For the networks, television's future is online
The launch of online syndication sites such as hulu.com underscore how television companies are using the Internet to leverage their key asset: well-made content.
Predicting the death of network television is a popular pastime in Hollywood. After three decades of audience erosion to cable, the doomsaying has intensified in recent years as video-sharing websites such as YouTube and Facebook have demonstrated an audience of millions for low-budget video.
But it's still not time to count the Big Five networks out yet, say media watchers. They may have stumbled in the transition to the world of digital entertainment, underestimating audience appetite for consumption in new media beyond traditional TV, but they're rapidly trying to adapt.
This week, hulu.com a new, ad-supported site launched in partnership with Fox and NBC, showcases both companies' programming via streaming video. ABC recently launched Stage 9 Digital Media, an online production house for short-form content. CBS has assembled a partnership of some 300 online syndication outlets such as AOL and Joost. And Fox has acquired the wildly successful social-networking website, MySpace. In part, the networks hope their online offerings will spur interest in traditional television programming. But, more than that, the networks want to establish bulwarks in the online universe where they can leverage their primary assets: well-crafted content.
"The model the networks come up with for distribution is going to affect everybody because everyone consumes TV in some way," says Robert Thompson, director of the Center for the Study of Popular Television at Syracuse University in New York.
That new business model is still very much a work in progress. If network television is to continue to provide big-budget productions to viewers without charge, it must attract enough eyeballs to draw advertisers. Increasingly, though, competition is coming from other forms of online entertainment.
In the networks' favor: A great TV show can still trounce amateurish YouTube video for sheer entertainment value.
"I've been hearing about the death of television for nearly 35 years," says David Poltrack, chief research officer at CBS. He points out that the five networks still command over 50 percent of the viewing audience for television. While viewers may be consuming their favorite TV shows outside the standard broadcast prime-time slot – think cellphones, iPods, websites, digital video recorders, and DVDs – they still find out about the show from the prime-time schedule. This creation of the all-important "franchise" – the must-see stories that people will seek out regardless of the medium – is still what the networks do best.
The ability to deliver audiences that advertisers can measure is still key to the business model for distributing freely accessible content on the Internet. "Nobody else can come close to aggregating audiences the way the networks still can," says Marc Berman, TV analyst for New York-based trade publication, MediaWeek.
As the Digital Age matures, the model of free content is becoming the golden ring of the Internet. Consumers are tiring of paying fees beyond those for the Internet and cellphones. "They want their content free," says Mr. Poltrack.
Freedom of access is an important cornerstone of the media age, says David Wertheimer, executive director of Entertainment Technology Center at the University of Southern California School of Cinematic Arts. The TV networks have more than half a century of experience in delivering free content using advertisers' dollars.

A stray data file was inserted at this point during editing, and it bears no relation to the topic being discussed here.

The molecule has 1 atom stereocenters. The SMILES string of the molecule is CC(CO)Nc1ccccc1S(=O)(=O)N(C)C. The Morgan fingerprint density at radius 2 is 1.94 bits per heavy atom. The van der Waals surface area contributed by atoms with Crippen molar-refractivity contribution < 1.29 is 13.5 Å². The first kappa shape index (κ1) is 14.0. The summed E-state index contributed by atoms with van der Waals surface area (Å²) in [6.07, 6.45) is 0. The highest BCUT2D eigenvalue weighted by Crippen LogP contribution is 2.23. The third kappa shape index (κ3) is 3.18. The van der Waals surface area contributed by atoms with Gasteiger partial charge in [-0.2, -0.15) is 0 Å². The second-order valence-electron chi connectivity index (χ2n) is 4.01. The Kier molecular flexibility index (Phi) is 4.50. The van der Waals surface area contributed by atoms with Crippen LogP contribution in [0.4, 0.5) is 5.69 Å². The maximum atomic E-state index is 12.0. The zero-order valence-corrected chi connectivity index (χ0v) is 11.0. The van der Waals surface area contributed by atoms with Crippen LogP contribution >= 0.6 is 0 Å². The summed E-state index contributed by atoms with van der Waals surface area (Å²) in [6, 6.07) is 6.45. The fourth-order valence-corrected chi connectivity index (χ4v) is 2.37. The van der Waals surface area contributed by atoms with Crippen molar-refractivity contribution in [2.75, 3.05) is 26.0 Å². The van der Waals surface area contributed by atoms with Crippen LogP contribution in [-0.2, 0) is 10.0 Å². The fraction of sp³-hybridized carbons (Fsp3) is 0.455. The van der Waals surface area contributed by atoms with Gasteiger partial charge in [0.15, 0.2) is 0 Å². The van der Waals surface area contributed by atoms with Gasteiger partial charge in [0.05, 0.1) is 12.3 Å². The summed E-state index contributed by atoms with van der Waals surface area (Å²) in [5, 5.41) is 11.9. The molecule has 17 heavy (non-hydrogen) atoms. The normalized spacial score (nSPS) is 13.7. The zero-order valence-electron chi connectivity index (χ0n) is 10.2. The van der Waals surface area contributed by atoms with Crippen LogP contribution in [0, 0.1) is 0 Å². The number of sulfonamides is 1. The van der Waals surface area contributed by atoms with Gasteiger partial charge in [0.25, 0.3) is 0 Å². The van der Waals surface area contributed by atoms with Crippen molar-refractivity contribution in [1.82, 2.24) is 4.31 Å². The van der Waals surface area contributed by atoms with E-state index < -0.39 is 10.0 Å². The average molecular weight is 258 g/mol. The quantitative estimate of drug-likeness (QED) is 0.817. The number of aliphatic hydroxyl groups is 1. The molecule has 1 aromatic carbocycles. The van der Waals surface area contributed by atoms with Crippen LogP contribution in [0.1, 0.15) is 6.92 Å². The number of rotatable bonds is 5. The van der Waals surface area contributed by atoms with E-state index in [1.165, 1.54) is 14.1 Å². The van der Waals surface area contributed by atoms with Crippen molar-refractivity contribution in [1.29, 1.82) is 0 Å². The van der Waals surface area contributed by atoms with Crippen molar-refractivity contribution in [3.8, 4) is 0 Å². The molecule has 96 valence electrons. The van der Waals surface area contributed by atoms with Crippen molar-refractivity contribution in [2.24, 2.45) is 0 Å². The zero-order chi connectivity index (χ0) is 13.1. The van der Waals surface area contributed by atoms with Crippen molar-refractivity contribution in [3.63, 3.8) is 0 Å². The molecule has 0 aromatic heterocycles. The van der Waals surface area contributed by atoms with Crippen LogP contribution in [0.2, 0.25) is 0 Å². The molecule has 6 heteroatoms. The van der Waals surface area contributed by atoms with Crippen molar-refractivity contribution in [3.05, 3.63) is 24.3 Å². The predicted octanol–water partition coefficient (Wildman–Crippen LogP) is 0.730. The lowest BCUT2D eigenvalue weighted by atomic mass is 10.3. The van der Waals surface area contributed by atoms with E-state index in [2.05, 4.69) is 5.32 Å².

Even so, the networks have occasionally stumbled. Last month, NBC tried to transplant "Quarterlife," an Internet series, to regular TV only to cancel it after just one barely seen episode.
But the networks' mistakes are instructive to newcomers. "I love having these big dinosaurs lumbering around the Internet," says Kip McClanahan, CEO of ON Networks, an online video site based in Austin, Texas. On the other hand, he adds, the networks still have the money to finance high-quality content.
But such online ventures may unravel the very structure of the networks, a business model that relies on affiliated stations to distribute network content, observes Mr. Thompson.
As the networks find more viable ways to make money putting their TV programs online, the hundreds of affiliates that used to be the exclusive outlets for these shows could be hurt, says entertainment lawyer David Oxenford, a partner in the Washington, D.C.-based Davis, Wright, and Tremain. He points out that local stations rely on prime-time programming to draw audiences to the local advertisers that support the stations. "Local news has always been a mixed bag, but at least it's something," says Mr. Oxenford. "If the local stations can no longer afford to do local coverage, then the community could lose."
Even in remote corners of the country, such as Eureka, Calif., local ABC affiliate (KAEF) station manager Alan Kammersgard says he sees the handwriting on the digital wall. He knows everything is moving online, and when that happens, "our advertising dollars will be going online, too."
As networks redefine their relationship to local affiliates, these stations may be an important part of the evolutionary process. When all broadcasts go digital next February, stations will have multiple broadcast tiers on each channel, opening the door to far more local programming.
"What we're probably going to see, as all this programming moves online, is a whole new meaning for the word network," says Thompson.